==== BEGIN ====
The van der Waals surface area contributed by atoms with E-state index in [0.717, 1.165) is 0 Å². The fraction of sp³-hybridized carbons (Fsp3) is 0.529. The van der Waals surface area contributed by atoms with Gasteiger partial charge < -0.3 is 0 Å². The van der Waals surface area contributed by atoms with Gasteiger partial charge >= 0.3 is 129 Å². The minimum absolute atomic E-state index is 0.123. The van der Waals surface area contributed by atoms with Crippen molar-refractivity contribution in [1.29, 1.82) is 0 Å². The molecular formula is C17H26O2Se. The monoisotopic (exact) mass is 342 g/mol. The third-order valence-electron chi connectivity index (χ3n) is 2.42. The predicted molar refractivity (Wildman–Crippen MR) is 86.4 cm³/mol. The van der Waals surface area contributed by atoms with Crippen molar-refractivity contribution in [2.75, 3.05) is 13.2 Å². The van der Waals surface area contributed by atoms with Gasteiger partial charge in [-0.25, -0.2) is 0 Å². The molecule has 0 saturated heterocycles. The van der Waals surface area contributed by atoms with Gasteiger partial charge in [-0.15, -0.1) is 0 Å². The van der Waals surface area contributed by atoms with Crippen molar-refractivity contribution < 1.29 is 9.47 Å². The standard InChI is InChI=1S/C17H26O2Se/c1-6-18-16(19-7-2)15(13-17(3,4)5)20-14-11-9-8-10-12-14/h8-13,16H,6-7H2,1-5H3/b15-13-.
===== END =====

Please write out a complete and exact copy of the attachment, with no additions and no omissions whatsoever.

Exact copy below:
The van der Waals surface area contributed by atoms with E-state index in [0.717, 1.165) is 0 Å². The fraction of sp³-hybridized carbons (Fsp3) is 0.529. The van der Waals surface area contributed by atoms with Gasteiger partial charge < -0.3 is 0 Å². The van der Waals surface area contributed by atoms with Gasteiger partial charge >= 0.3 is 129 Å². The minimum absolute atomic E-state index is 0.123. The van der Waals surface area contributed by atoms with Crippen molar-refractivity contribution in [1.29, 1.82) is 0 Å². The molecular formula is C17H26O2Se. The monoisotopic (exact) mass is 342 g/mol. The third-order valence-electron chi connectivity index (χ3n) is 2.42. The predicted molar refractivity (Wildman–Crippen MR) is 86.4 cm³/mol. The van der Waals surface area contributed by atoms with Crippen molar-refractivity contribution in [2.75, 3.05) is 13.2 Å². The van der Waals surface area contributed by atoms with Gasteiger partial charge in [-0.25, -0.2) is 0 Å². The molecule has 0 saturated heterocycles. The van der Waals surface area contributed by atoms with Gasteiger partial charge in [-0.15, -0.1) is 0 Å². The van der Waals surface area contributed by atoms with Crippen molar-refractivity contribution < 1.29 is 9.47 Å². The standard InChI is InChI=1S/C17H26O2Se/c1-6-18-16(19-7-2)15(13-17(3,4)5)20-14-11-9-8-10-12-14/h8-13,16H,6-7H2,1-5H3/b15-13-.